One of the many contentious issues in the abortion debate is whether women planning the procedure should be "fully informed" of the risks. Pro-lifers think they should; pro-choicers think they shouldn't. Or at least the government shouldn't prescribe what doctors must say to patients.
Who can argue against patients having a chance to give their informed consent prior to surgery? But pro-choicers do because they see a government mandate as an intrusion on a woman's unfettered right to opt for an abortion. They also see it as a pro-life scheme to reduce abortions. Pro-lifers see callousness in the opposition, suggesting that pro-choicers are willing to jeopardize women's health on the altar of ideology. Conventional wisdom holds that never the twain shall meet.
On my way to researching another issue, I discovered some interesting materials that suggest otherwise. Nadia N.Sawicki, an assistant law professor at Loyal University in Chicago, makes a remarkable effort to try to find common ground in an article in the Cornell Journal of Law and Public Policy. Aptly entitled "The abortion informed consent debate: More light less heat," Sawicki examines the subtle and not-so-subtle differences that she hopes can be bridged by a detailed description of the legal ramifications. She said:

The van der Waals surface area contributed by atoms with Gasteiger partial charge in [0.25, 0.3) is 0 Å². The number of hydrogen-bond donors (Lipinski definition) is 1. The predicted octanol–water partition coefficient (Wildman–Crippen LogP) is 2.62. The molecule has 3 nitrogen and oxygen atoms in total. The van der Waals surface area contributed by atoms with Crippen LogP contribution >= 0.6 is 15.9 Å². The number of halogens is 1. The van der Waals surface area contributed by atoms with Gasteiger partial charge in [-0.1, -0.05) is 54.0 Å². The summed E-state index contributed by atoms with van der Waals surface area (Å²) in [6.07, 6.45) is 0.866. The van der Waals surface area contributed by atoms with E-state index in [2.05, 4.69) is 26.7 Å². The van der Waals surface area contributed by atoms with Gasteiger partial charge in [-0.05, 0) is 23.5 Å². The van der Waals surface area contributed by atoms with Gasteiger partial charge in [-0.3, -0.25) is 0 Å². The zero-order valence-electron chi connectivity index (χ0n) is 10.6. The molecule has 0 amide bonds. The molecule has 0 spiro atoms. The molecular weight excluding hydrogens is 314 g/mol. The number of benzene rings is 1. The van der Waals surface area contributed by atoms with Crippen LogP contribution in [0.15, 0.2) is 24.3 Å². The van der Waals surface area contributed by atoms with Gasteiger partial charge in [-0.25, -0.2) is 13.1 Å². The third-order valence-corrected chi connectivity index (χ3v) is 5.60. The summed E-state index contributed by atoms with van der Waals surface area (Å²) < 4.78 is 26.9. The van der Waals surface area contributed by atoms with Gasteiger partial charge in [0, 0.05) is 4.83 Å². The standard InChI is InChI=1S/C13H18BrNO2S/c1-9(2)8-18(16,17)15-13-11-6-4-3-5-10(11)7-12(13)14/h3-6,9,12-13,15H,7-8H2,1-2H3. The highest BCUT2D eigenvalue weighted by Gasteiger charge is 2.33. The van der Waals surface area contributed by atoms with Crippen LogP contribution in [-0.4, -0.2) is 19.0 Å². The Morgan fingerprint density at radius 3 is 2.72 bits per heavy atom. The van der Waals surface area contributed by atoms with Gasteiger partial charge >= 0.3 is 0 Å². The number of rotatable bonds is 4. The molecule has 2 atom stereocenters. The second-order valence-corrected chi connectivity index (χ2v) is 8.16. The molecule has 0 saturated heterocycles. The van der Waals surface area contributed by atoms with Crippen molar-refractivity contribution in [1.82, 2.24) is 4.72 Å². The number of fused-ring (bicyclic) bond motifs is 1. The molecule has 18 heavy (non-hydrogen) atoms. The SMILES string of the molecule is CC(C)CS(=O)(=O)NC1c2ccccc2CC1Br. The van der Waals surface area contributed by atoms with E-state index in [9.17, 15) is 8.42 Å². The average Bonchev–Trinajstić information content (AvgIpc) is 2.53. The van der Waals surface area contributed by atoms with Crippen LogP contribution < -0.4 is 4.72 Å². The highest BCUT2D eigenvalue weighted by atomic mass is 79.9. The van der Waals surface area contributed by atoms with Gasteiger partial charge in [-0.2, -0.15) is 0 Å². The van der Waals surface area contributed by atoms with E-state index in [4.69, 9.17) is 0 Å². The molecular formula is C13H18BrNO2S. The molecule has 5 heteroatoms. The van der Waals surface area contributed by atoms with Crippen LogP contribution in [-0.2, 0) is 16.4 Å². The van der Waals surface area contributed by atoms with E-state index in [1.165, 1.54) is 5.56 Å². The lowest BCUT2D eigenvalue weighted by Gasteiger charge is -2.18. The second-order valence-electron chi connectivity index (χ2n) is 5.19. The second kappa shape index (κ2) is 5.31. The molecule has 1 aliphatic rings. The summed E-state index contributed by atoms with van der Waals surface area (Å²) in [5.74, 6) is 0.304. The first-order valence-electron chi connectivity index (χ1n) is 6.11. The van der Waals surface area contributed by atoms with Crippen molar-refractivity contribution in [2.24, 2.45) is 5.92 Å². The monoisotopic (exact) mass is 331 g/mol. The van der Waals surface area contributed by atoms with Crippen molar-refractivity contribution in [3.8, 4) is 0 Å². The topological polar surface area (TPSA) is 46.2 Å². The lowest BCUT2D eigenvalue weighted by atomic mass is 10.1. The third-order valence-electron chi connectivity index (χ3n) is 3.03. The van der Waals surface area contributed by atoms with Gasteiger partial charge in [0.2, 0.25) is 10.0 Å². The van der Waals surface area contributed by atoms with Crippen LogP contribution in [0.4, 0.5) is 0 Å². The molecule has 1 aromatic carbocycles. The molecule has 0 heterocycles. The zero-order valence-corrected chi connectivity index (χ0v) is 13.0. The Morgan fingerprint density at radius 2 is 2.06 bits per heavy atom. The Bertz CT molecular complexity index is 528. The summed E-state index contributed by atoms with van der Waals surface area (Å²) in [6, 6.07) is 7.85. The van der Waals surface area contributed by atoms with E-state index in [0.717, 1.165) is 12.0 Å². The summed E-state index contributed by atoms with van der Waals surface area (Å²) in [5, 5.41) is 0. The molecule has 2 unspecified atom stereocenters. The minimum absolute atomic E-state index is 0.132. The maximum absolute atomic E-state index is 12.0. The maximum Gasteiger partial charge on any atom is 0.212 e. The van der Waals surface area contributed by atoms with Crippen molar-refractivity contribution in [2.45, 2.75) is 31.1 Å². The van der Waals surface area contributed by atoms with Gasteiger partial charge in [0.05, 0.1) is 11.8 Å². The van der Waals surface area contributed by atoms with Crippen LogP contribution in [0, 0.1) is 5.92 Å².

By emphasizing a more nuanced understanding of informed consent, this Article aims to defuse and civilize the heated debate surrounding the new breed of abortion disclosure requirements. More importantly, it offers critics the opportunity to bolster their challenges to some of the most problematic provisions, such as those requiring disclosure of disputed factual information, those requiring disclosure of nonmedically material information in the clinical context, and those requiring patients to view information or images against their will. Finally, it encourages critics to shift their emphasis from informed consent-based arguments towards potentially more persuasive arguments grounded in public policy and constitutional theory.
I won't try to do the injustice of summarizing the complex legal questions involved; I'll leave that to you. But while doing the same research, I discovered a practical effort to settle the question. Michigan has an on-line informed consent document that must be read and signed 24 hours before any abortion. It's quite detailed and includes pictures of fetuses at various stages of development. There are things in it that both sides will dislike. (I fear that will be become a pro-forma document that isn't read.) But it's a start.
Find it here.
What was the research that I was doing? Digging into a story about the Michigan attorney general suing to shut down in apparent violation of state law an abortion clinic that is run by a non-physician. One story about it is here.